Ex-Mossad chief's comments on Iran place him on collision course with Netanyahu
Meir Dagan's warnings at Tel Aviv University Wednesday that Prime Minister Benjamin Netanyahu's leadership 'is absent of vision and responsibility' places him in opposition role, advocating 'military restraint and political initiative.'
Meir Dagan's public warnings that Prime Minister Benjamin Netanyahu is leading Israel into disaster places the former Mossad chief in a new role - head of the opposition. After two years of the prime minister's complete control over the political message coming out of Jerusalem, there is finally someone who is standing up and warning the public of the risks inherent in a leadership that "is absent of vision and responsibility."
Dagan's message during a speech Wednesday at Tel Aviv University can be summed up in a single phrase - "military restraint and political initiative." In Dagan's view, Israel must not attack Iran, and it must accept the Arab peace initiative - a simple message that every Israeli can understand.
Dagan has some advantages when it comes to entering contemporary politics. He is a new product on the political shelf and has not been worn out in his public appearances. Second, he carries the security glory that comes with a mythical Mossad assassin. Third, at 66, and with his military and intelligence experience, he reminds us of Ariel Sharon, the most admired leader of the past generation. And finally, he is seen as a student of Sharon and enjoys the support of those who surrounded the former prime minister.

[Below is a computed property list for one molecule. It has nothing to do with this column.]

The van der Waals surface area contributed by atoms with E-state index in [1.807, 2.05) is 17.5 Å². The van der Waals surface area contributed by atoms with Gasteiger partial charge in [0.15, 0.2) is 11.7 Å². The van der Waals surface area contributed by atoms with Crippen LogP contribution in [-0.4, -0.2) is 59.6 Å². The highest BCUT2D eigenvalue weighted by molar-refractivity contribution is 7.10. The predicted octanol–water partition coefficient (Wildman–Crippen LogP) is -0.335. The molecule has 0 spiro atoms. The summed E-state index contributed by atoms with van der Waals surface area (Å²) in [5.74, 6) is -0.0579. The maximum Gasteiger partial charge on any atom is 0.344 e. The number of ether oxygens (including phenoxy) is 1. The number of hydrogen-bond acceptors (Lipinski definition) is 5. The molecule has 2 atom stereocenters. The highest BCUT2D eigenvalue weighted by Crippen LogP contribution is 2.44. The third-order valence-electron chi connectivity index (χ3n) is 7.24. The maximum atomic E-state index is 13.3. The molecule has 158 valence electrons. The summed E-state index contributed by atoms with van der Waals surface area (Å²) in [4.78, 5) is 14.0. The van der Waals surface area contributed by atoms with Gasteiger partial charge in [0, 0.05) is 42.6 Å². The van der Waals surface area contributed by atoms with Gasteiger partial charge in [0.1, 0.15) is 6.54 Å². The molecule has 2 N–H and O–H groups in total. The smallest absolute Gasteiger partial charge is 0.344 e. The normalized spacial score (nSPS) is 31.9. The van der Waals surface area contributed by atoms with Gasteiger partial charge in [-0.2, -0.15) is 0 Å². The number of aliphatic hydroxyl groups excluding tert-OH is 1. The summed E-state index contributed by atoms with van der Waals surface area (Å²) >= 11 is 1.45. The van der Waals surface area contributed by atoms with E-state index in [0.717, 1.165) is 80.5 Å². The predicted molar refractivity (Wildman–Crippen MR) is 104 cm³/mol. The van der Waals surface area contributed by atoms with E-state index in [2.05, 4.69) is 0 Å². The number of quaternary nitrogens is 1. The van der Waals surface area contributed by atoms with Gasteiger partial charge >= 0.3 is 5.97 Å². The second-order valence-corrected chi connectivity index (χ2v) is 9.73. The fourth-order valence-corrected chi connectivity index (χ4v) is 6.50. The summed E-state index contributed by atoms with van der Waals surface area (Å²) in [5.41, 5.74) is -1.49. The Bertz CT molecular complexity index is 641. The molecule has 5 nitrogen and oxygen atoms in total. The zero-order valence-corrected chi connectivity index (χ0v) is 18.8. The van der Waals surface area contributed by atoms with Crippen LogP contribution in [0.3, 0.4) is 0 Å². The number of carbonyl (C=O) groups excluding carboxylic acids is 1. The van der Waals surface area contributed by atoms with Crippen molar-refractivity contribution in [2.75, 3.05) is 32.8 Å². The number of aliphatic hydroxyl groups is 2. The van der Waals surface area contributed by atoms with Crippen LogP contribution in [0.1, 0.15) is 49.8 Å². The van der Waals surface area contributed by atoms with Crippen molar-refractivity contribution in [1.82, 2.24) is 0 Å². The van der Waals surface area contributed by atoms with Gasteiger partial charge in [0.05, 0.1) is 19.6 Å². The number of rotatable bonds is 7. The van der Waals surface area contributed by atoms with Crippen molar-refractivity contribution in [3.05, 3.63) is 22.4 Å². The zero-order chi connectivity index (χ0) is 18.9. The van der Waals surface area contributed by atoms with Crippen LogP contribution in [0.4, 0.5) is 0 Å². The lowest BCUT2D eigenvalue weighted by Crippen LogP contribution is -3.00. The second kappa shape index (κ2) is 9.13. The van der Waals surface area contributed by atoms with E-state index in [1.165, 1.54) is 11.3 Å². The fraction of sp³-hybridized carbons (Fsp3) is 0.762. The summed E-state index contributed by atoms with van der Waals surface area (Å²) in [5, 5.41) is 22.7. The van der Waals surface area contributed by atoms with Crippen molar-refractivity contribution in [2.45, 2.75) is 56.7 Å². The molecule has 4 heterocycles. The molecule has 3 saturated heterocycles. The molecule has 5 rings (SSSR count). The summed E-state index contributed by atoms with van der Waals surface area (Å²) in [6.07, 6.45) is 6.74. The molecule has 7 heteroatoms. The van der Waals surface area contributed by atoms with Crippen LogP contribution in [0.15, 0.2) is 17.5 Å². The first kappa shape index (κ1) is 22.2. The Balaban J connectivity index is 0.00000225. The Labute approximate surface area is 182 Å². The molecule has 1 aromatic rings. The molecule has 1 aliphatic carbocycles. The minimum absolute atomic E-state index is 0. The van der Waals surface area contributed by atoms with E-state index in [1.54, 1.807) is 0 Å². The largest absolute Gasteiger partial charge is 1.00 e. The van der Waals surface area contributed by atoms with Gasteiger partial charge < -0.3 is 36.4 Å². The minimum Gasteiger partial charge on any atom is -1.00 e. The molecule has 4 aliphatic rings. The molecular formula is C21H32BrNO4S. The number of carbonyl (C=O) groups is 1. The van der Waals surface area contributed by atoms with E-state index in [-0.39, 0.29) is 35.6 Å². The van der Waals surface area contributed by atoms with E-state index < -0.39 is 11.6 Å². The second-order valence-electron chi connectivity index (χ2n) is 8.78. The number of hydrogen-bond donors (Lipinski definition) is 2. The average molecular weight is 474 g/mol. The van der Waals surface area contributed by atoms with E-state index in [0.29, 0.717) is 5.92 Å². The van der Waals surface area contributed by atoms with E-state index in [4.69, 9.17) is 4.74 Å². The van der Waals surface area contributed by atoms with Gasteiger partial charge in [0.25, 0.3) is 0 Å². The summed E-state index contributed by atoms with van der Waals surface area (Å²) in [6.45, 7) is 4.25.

Dagan also has shortcomings. First, he lacks political experience. Second, as is the case with retired chief of staff Gabi Ashkenazi, Dagan is bound by the law that bans him from elected office for three years after leaving his previous post. He could be defense minister but not prime minister.
And third, Netanyahu may be a problematic politician, but in his second term as prime minister, he is proving to be successful and forceful. The minute he identified Dagan as an enemy, he began a campaign to destroy him, beginning with claims that the former Mossad boss talks too much and can therefore undermine state security - or, in brief, that Dagan is unreliable.
Further down the line, if Dagan continues to attack Netanyahu, the prime minister is likely to step up the pressure with claims that would make the former Mossad chief appear to have been incompetent or, even worse, a liar.
If Dagan withstands these attacks and carries on with his assault, he may prove a suitable leader for the opposition. His patron, Sharon, withstood many attacks that were much more severe, and kept at it. Now, Dagan is being tested.
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